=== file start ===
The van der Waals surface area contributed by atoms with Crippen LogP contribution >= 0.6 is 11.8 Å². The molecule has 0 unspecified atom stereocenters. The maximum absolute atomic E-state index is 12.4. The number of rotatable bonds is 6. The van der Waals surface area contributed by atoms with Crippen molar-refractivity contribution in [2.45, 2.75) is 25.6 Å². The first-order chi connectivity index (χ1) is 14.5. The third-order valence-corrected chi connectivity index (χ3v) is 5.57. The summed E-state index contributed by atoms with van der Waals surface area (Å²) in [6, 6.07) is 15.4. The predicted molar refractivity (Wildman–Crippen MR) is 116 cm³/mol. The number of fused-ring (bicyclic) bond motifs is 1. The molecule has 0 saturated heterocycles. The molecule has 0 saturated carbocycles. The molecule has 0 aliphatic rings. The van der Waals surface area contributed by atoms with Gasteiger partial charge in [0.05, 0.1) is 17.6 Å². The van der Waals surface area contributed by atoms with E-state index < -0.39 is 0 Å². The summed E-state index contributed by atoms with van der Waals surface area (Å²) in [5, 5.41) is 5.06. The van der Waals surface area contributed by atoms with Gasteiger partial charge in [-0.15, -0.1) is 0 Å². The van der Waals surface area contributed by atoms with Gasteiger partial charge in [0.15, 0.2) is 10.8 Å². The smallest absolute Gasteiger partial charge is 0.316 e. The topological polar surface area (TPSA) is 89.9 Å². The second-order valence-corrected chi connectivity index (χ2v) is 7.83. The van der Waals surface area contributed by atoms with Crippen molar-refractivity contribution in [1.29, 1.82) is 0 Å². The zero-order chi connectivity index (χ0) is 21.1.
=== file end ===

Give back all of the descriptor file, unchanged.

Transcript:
The van der Waals surface area contributed by atoms with Crippen LogP contribution >= 0.6 is 11.8 Å². The molecule has 0 unspecified atom stereocenters. The maximum absolute atomic E-state index is 12.4. The number of rotatable bonds is 6. The van der Waals surface area contributed by atoms with Crippen molar-refractivity contribution in [2.45, 2.75) is 25.6 Å². The first-order chi connectivity index (χ1) is 14.5. The third-order valence-corrected chi connectivity index (χ3v) is 5.57. The summed E-state index contributed by atoms with van der Waals surface area (Å²) in [6, 6.07) is 15.4. The predicted molar refractivity (Wildman–Crippen MR) is 116 cm³/mol. The number of fused-ring (bicyclic) bond motifs is 1. The molecule has 0 saturated heterocycles. The molecule has 0 saturated carbocycles. The molecule has 0 aliphatic rings. The van der Waals surface area contributed by atoms with Gasteiger partial charge in [0.05, 0.1) is 17.6 Å². The van der Waals surface area contributed by atoms with E-state index < -0.39 is 0 Å². The summed E-state index contributed by atoms with van der Waals surface area (Å²) in [5, 5.41) is 5.06. The van der Waals surface area contributed by atoms with Gasteiger partial charge in [-0.15, -0.1) is 0 Å². The van der Waals surface area contributed by atoms with Gasteiger partial charge in [0.15, 0.2) is 10.8 Å². The smallest absolute Gasteiger partial charge is 0.316 e. The topological polar surface area (TPSA) is 89.9 Å². The second-order valence-corrected chi connectivity index (χ2v) is 7.83. The van der Waals surface area contributed by atoms with Crippen molar-refractivity contribution in [1.29, 1.82) is 0 Å². The zero-order chi connectivity index (χ0) is 21.1.